Mackay’s Northern Beaches include the suburbs of Blacks Beach, Bucasia, Dolphin Heads, Eimeo and Shoal Point. Once sought-after holiday destinations, these areas are now popular residential suburbs where young families make the most of coastal living.

MackayHarbour

Located south of the Pioneer River in Mackay are the suburbs of Mackay City, East Mackay, Ooralea, Planlands, South Mackay and West Mackay. North of the river are the suburbs of Andergrove, Beaconsfield, Glenella, Habana/Nindaroo, North Mackay, Mount Pleasant and Slade Point.

[pullQuote]”Located on the fringe of the cityís CBD is the spectacular Bluewater Lagoon – a three-tiered free-of-charge swimming sensation and popular Queensland icon.”[/pullQuote]

A string of tropical beaches, collectively known as The Hibiscus Coast, can be found about half an hour north of Mackay. Thirty minutes on the southern side of Mackay is the township of Sarina which features a vibrant community surrounded by beautiful beaches.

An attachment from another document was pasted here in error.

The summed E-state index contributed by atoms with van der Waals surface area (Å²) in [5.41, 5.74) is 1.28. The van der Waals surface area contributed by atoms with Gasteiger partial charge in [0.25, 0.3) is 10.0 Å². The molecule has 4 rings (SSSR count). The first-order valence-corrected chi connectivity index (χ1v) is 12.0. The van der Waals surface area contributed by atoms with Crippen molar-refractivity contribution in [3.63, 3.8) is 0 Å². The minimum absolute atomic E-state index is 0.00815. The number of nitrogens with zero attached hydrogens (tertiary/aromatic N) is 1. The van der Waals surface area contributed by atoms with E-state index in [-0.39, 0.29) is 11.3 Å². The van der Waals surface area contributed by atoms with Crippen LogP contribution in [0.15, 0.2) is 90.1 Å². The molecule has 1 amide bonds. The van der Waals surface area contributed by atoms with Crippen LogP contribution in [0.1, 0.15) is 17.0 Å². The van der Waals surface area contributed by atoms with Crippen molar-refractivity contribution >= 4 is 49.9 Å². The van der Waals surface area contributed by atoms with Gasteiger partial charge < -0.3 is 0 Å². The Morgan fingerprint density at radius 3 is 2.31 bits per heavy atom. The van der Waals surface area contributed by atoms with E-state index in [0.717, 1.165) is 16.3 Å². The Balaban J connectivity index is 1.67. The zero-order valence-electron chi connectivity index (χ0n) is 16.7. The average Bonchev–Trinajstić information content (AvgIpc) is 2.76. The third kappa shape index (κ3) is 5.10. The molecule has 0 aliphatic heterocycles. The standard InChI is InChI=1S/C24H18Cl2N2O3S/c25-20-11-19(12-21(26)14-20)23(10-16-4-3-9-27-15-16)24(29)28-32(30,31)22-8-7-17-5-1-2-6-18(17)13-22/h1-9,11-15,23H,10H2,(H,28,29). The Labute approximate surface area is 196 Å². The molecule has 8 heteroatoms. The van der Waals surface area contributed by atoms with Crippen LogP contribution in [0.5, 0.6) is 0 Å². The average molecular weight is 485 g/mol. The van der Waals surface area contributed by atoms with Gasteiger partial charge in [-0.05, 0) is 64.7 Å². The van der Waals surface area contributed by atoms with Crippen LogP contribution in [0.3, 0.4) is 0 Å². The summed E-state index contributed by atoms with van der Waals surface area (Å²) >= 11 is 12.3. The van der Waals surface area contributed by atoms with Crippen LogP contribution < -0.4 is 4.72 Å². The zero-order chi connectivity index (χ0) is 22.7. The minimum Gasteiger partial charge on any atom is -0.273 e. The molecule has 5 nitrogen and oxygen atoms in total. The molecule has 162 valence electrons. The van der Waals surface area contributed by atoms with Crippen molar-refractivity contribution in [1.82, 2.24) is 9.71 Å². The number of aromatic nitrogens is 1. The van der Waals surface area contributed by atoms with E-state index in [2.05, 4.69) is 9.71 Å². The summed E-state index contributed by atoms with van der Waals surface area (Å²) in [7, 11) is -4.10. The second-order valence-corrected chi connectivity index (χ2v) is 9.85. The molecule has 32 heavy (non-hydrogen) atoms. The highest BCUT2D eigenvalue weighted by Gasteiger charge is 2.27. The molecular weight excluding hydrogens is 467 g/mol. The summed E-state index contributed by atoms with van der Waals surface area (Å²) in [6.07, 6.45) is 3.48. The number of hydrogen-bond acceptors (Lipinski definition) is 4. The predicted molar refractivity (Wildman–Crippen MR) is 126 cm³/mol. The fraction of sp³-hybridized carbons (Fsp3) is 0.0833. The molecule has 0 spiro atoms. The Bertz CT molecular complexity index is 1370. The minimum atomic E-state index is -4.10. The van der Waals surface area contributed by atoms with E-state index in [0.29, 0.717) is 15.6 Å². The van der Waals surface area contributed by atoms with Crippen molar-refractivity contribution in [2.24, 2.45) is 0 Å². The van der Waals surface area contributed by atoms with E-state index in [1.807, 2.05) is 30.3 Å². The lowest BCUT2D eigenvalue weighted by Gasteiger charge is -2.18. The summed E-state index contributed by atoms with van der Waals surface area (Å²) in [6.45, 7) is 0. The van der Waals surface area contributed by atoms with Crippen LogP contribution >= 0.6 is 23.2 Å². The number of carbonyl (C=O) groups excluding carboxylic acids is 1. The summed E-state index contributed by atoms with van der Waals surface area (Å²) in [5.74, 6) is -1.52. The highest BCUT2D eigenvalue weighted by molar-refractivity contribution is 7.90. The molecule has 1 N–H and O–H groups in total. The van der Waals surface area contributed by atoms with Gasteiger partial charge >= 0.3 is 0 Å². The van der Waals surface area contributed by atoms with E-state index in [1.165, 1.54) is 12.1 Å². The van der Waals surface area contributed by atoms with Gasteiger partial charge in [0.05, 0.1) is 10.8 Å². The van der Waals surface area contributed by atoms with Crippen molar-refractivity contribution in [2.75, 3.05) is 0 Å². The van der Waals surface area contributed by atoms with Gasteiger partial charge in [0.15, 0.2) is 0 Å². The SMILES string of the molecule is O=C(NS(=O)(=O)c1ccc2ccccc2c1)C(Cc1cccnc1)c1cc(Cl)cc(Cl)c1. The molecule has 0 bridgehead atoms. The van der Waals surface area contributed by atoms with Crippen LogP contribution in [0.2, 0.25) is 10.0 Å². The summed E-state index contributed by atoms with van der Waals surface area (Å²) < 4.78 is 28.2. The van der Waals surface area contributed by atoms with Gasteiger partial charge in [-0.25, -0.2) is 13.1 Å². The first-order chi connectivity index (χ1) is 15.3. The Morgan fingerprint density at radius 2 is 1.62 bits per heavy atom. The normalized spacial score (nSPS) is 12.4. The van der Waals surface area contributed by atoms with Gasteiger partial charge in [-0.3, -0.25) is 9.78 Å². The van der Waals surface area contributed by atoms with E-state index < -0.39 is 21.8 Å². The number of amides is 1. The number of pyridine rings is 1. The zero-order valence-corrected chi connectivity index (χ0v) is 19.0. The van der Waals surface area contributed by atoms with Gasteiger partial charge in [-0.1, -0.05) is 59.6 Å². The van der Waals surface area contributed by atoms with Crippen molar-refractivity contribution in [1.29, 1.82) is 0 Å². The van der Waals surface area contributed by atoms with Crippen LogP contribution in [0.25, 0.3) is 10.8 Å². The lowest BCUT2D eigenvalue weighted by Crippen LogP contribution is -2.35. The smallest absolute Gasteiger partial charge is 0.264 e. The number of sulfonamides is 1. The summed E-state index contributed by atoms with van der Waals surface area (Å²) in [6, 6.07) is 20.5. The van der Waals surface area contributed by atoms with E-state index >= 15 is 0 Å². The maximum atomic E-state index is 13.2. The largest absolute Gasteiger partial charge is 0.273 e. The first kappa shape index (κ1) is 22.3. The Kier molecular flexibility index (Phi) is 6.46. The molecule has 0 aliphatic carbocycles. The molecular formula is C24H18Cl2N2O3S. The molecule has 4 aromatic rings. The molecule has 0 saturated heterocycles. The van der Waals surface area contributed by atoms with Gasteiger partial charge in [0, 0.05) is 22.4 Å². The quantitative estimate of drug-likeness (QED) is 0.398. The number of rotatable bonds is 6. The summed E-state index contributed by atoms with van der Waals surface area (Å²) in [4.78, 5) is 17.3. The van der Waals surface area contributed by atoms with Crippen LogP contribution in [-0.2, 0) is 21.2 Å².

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[pullQuote]”The potential of the Galilee Basin as a coal precinct has attracted a level of local and international attention…”[/pullQuote]

The Pioneer Valley (half an hour’s drive west of Mackay) encompasses the Eungella Range which is world famous for its platypus and national parks. Predominantly rural in nature, the area does include seven small townships spanning 328,000 hectares

Festivals & Events

Mackay offers a full calendar year of enticing festivals and events that complement and celebrate the region’s lifestyle.

Exciting events happening throughout the year include the Mackay Region Festival of Arts (one of Queensland’s most vibrant artistic and cultural celebrations), Global Grooves, the G&S Engineering Wine and Food Day, River Sessions, Wintermoon Music Festival and the Easter Laneways Festival which showcases Mackay’s City Centre.

Mackay Regional Council prides itself on hosting festivals and events that showcase the very best of creative and performing arts, food, live music and cultural entertainment and strives to provide events that everyone can enjoy.

Mining & EngineeringBluewatertrail2